Review: A Tragedy of Error by Henry James

Genre: short story
Published: 1864 (February)
Available online: here

Discovering a hitherto unknown work by your favorite author has to be one of the most amazing things that can happen to a person. It is what happened to Leon Edel, Henry James' biographer and the guy who unearthed this short story, James' first published work of fiction. A Tragedy of Error was published anonymously in 1864, in the Continental Monthly, a publication that gave up the ghost shortly after that. Given these circumstances, and the fact that James was not proud of this piece and only referenced it obliquely in his memoirs, it is not very surprising that it remained unknown till 1953. And it sort of makes one wonder what other treasures are out there waiting to be found. (Byatt Quote of the Day? "Literary critics make natural detectives," natch.)

In any case, I am here to bring you good news and bad news about this story. The bad news is that 21-year-old Henry James was not the best of writers. The good news is that 21-year-old Henry James was not the best of writers. I don't know about you, but I find the idea of my literary hero having to work for his greatness very... reassuring. I might have felt differently if A Tragedy of Error was laughably bad. It is not. It is a story with a lurid plot: an unfaithful wife learns that her husband is soon to return to town. She hires a boatman to wait on him when he disembarks and kill him, but the boatman gets the wrong man and ends up killing her lover instead. But before you sneer at  it, this plot is somewhat redeemed by a series of elements that anticipate the later James:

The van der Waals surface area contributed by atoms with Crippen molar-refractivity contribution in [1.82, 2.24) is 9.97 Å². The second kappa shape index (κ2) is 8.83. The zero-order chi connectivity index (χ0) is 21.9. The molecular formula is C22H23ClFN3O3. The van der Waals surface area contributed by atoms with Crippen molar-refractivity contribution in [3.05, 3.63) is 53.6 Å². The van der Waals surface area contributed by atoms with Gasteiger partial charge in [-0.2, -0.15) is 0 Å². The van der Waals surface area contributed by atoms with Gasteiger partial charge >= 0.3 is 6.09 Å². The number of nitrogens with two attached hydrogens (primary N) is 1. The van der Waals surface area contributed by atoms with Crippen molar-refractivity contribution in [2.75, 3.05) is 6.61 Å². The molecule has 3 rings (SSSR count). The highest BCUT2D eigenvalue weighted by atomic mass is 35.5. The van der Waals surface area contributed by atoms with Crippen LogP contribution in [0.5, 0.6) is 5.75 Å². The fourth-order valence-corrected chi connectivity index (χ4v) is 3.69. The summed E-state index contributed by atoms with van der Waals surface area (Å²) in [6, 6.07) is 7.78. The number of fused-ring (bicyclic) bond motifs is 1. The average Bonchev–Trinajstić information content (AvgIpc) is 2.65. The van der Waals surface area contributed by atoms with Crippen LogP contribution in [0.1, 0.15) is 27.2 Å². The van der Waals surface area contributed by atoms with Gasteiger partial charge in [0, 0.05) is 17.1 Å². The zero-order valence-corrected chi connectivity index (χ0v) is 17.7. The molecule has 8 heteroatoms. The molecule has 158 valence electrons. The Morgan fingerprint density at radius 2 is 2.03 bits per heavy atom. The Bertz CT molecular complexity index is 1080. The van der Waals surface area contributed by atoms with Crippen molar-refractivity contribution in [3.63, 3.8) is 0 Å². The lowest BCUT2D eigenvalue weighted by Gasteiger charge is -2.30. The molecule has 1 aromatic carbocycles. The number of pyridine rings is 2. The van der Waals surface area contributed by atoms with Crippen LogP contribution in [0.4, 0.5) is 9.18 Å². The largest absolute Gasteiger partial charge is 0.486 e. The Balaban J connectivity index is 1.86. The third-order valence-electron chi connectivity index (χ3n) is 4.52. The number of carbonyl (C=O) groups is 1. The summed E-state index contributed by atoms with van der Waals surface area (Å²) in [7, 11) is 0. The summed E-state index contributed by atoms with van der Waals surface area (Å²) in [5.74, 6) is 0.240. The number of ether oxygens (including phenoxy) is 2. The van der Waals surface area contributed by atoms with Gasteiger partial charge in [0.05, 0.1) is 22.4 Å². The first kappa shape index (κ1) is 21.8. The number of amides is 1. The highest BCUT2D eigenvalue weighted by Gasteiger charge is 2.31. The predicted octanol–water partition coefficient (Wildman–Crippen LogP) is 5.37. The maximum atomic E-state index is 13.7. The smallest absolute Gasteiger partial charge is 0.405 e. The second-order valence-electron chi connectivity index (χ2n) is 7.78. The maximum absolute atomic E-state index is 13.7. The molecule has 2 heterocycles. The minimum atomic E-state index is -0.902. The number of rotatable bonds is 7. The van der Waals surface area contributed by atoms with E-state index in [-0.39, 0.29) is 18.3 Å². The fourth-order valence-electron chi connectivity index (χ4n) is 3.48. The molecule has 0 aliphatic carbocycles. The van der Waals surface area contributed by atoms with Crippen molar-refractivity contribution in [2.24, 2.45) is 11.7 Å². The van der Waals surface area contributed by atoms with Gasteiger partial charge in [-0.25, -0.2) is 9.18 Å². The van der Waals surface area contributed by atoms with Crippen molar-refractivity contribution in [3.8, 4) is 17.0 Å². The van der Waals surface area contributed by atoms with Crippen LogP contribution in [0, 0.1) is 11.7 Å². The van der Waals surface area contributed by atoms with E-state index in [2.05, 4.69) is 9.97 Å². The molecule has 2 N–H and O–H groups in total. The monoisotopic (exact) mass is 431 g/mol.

1. The dialogue: The center of this story and its longest episode is not what you'd expect. It's not the murder, it's not the series of errors that lead to the tragedy--it's the conversation between the lady and the boatman she hires. This is the scene we get to see in detail, the scene where a woman of high social status decides to hire a murderer and the way she brings it about. It is like James is saying: this, this conversation here, is what's interesting and illuminating. Not the murder, not the adultery, but the moral transaction that leads to them or results from them. And the conversation itself does have a certain flow and subtlety that the rest of the story lacks.
  2. The narrator's perspective: One of the most striking scenes in this short story is one where Hortense, the unfaithful wife, returns home in a shock, having received the telegram that announces her husband's arrival. She goes into her room but we don't get to follow her there. Instead we stay with a servant that watches her through the keyhole, sees her drinking and concludes she must be very upset. Why this artifice? It is because James' narrator is always tied up to a character's point of view, always limited. If there's no one watching, narration is impossible. And it's important who is watching too. James might have used Hortense here as his reflector, but then that would have compromised the whole effect of the moral conversation with the boatman. We needed to see Hortense's actions but be screened from some of her thoughts. That's why James needs the servants in this story.
  3. Beauty and morality: This will be one of the major Jamesian themes later: how the unity of goodness and beauty is broken, how sometimes beauty serves to disguise immorality. It appears here as well: "It was perhaps fortunate for Hortense's purpose at that moment—it had often aided her purposes before—that she was a pretty woman. A plain face might have emphasized the utterly repulsive nature of the negotiation."
Is this what I expected when I signed up to read the complete Henry James? Yes and no. No, in that I was expecting everything he wrote to be perfect and this is not even close to it. Yes, because I wanted to trace his evolution as a writer and I expected to find some elements of his later work in an embryonic phase from the first story, and that did happen. So, overall I am pleased with this beginning. 

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